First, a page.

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4.8a. Personal Identity, Misc (Personal Identity, Misc on PhilPapers)

See also:
Alter, Torin & Rachels, Stuart (2004). Epistemicism and the combined spectrum. Ratio 17 (3):241-255.   (Google | More links)
Abstract: Derek Parfit's combined-spectrum argument seems to conflict with epistemicism, a viable theory of vagueness. While Parfit argues for the indeterminacy of personhood, epistemicism denies indeterminacy. But, we argue, the linguistically based determinacy that epistemicism supports lacks the sort of normative or ontological significance that concerns Parfit. Thus, we reformulate his argument to make it consistent with epistemicism. We also dispute Roy Sorensen's suggestion that Parfit's argument relies on an assumption that fuels resistance to epistemicism, namely, that 'the magnitude of a modification must be proportional to its effect.'
Baillie, James (1997). Personal identity and mental content. Philosophical Psychology 10 (3):323-33.   (Cited by 1 | Google)
Abstract: In this paper, I attempt to map out the 'logical geography' of the territory in which issues of mental content and of personal identity meet. In particular, I investigate the possibility of combining a psychological criterion of personal identity with an externalist theory of content. I argue that this can be done, but only by accepting an assumption that has been widely accepted but barely argued for, namely that when someone switches linguistic communities, the contents of their thoughts do not change immediately, but only after the person becomes integrated within the new linguistic community. I also suggest that recent work on personal identity, notably by Derek Parfit, has tacitly assumed internalism regarding mental content. I do not intend to argue for either externalism or a psychological criterion. My aim is merely to explicate the issues involved in making them compatible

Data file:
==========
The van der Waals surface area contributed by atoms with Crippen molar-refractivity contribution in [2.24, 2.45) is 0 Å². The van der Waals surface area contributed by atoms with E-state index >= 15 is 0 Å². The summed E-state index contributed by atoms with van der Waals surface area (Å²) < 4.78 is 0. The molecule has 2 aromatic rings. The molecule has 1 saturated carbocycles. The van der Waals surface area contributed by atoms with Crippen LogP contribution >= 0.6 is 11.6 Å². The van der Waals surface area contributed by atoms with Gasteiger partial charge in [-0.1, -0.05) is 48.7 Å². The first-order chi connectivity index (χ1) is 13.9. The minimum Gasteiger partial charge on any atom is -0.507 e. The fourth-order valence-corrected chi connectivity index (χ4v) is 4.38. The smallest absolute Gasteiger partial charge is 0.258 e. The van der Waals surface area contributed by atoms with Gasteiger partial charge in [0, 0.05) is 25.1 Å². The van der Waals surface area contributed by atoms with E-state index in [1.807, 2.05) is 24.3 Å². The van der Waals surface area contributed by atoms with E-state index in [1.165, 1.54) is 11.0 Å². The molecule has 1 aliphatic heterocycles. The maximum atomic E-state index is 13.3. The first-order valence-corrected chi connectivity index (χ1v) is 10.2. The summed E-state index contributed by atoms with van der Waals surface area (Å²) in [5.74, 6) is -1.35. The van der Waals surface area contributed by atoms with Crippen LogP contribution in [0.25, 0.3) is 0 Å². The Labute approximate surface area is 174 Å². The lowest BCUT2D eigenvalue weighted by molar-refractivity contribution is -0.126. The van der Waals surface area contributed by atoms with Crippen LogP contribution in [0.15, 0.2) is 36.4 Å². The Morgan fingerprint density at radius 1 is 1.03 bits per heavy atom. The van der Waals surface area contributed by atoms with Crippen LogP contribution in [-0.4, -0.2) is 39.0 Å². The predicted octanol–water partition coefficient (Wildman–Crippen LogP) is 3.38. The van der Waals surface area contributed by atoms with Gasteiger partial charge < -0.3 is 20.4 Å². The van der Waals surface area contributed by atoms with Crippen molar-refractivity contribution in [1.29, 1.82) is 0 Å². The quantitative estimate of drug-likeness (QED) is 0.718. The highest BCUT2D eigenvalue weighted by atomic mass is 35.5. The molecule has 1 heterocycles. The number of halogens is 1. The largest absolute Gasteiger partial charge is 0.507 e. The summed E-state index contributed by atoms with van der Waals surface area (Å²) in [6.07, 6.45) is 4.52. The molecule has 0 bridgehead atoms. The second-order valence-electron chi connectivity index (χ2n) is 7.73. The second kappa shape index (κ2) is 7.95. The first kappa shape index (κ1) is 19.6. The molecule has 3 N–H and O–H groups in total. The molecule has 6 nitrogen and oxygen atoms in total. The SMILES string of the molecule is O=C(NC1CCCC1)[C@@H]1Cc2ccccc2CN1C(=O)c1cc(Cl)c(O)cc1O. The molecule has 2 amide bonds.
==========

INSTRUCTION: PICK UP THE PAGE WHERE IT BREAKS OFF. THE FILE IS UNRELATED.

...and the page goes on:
Baillie, James (1993). Problems in Personal Identity. New York: Paragon House.   (Cited by 11 | Google)
Baillie, James (1993). Recent work on personal identity. Philosophical Books 34 (4):193-206.   (Cited by 5 | Google)
Bajakian, Mark (forthcoming). How to count people. Philosophical Studies.   (Google)
Abstract: How should we count people who have two cerebral hemispheres that cooperate to support one mental life at the level required for personhood even though each hemisphere can be disconnected from the other and support its “own” divergent mental life at that level? On the standard method of counting people, there is only one person sitting in your chair and thinking your thoughts even if you have two cerebral hemispheres of this kind. Is this method accurate? In this paper, I argue that it is not, and I advocate an alternative I call the Multiple Person View
Baron, Richard J. (online). The self is unreal.   (Google)
Bayne, Timothy J. (2001). The inclusion model of the incarnation: Problems and prospects. Religious Studies 37 (2):125-141.   (Google | More links)
Abstract: Thomas Morris and Richard Swinburne have recently defended what they call the ‘two-minds’ model of the Incarnation. This model, which I refer to as the ‘inclusion model’ or ‘inclusionism’, claims that Christ had two consciousnesses, a human and a divine consciousness, with the former consciousness contained within the latter one. I begin by exploring the motivation for, and structure of, inclusionism. I then develop a variety of objections to it: some philosophical, others theological in nature. Finally, I sketch a variant of inclusionism which I call ‘restricted inclusionism’ (RI); RI can evade many, but not all, of the objections to standard inclusionism
Beck, Simon, Fiction and fictions: On Ricoeur on the route to the self.   (Google)
Abstract: In reaching his narrative view of the self in Oneself as Another, Paul Ricoeur argues that, while literature offers revealing insights into the nature of the self, the sort of fictions involving brain transplants, fission, and so on, that philosophers often take seriously do not (and cannot). My paper is a response to Ricoeur's charge, contending that the arguments Ricoeur rejects are not flawed in the way he suggests, and that his own arguments are sometimes guilty of the very charges he lays at the door of his opponents
Beck, Simon, Going narrative: Schechtman and the Russians.   (Google)